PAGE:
Unexpected Medical Bills Don’t Make Good Surprises
Understanding your high deductible health insurance plan
Remember the days of paying a $25 copay for every office visit and that was all you were personally responsible for? With the increasing number of high deductible health insurance plans out there, it has become increasingly more confusing for patients to figure out what they will be responsible for in regards to healthcare costs. We hear words like “subject to your deductible”, “preventative care”, “100% covered” with no clear understanding with what to expect when the bill ultimately comes in the mail. I think the key is in understanding preventative care versus diagnostic care.
Preventative care in gynecology includes the annual examination physical, lab tests, screenings and other services intended to prevent illness or detect problems before you notice any symptoms. Because of the Affordable Care Act (passed in March 2010), most health insurance plans cover preventative care at 100% and often you won’t have to pay a cent. It’s important to check with your health insurance plan to find out what services are included in preventative care as well as to make sure you are visiting an in-network provider.
Diagnostic care involves treating a problem you already have, checking out new symptoms, or following up on abnormal lab tests. When you receive diagnostic care, you may have to pay out-of-pocket with your plan until you have met your deductible and your co-insurance requirements.
That all sounds good, but in practice it can seem a little more confusing. Let’s look at two patients’ examples to help to clarify.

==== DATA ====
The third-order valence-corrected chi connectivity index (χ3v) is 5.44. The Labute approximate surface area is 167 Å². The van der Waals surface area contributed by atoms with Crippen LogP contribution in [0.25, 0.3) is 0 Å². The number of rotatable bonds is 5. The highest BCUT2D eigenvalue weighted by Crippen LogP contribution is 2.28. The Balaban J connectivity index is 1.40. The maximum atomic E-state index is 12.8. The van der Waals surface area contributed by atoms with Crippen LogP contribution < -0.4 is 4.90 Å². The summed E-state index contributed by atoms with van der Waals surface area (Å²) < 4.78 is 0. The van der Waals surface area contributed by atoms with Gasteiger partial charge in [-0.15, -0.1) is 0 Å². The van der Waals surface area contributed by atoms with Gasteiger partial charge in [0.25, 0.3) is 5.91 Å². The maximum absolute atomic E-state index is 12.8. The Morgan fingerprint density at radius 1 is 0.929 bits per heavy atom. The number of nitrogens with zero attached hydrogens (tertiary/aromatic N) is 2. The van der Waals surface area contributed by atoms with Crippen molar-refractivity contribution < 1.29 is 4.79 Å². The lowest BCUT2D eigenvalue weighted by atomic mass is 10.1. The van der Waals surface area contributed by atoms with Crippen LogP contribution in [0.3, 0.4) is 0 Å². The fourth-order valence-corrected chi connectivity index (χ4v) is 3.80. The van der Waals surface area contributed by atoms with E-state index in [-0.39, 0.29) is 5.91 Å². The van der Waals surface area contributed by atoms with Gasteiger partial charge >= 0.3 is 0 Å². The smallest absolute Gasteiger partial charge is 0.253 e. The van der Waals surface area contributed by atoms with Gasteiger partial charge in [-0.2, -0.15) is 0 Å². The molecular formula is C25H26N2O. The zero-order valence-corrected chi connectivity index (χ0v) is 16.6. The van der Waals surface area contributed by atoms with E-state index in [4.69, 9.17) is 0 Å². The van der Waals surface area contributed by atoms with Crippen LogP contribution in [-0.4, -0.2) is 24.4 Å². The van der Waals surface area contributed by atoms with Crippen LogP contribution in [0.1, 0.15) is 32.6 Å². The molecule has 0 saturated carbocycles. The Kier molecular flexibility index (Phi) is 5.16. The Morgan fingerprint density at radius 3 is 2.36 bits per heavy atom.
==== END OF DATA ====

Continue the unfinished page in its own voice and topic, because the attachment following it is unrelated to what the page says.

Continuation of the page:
Sue – During her yearly annual gynecology exam, Sue’s provider orders some lab tests, including a pap test to screen for cervical cancer. Sue has never had an abnormal pap test. The pap test is considered to be preventative. Sue’s pap test comes back abnormal and requires additional testing for HPV through the laboratory. Although the pap test is a preventative test, the additional testing for HPV is considered to be diagnostic because it’s being done because something was abnormal. Sue’s visit would still be considered to be preventative care but the additional testing is diagnostic.
Julie – During Julie’s annual gynecology visit, Julie is asked about her periods. Julie talks to her provider about her abnormal bleeding patterns. Her periods are becoming heavier and sometimes she bleeds in between periods. Julie’s provider is concerned about what might be causing the change in bleeding patterns. To further investigate what is going on, Julie’s provider orders some lab tests and an ultrasound. Because these tests are being done to follow-up on symptoms that Julie is having, these tests are considered to be diagnostic. Part of Julie’s visit to her provider is considered to be preventative and part of her visit is considered to be diagnostic because of the symptoms she is reporting.
There are a million (probably more) health insurance plans out there and all plans have different coverages. Please understand that 100% covered is not the same as 100% free of charge. If you have specific questions regarding your healthcare plan, please call the number on the back of your insurance card to get more information.
For more information on health insurance in general, click here to watch a quick video.LATEST POSTS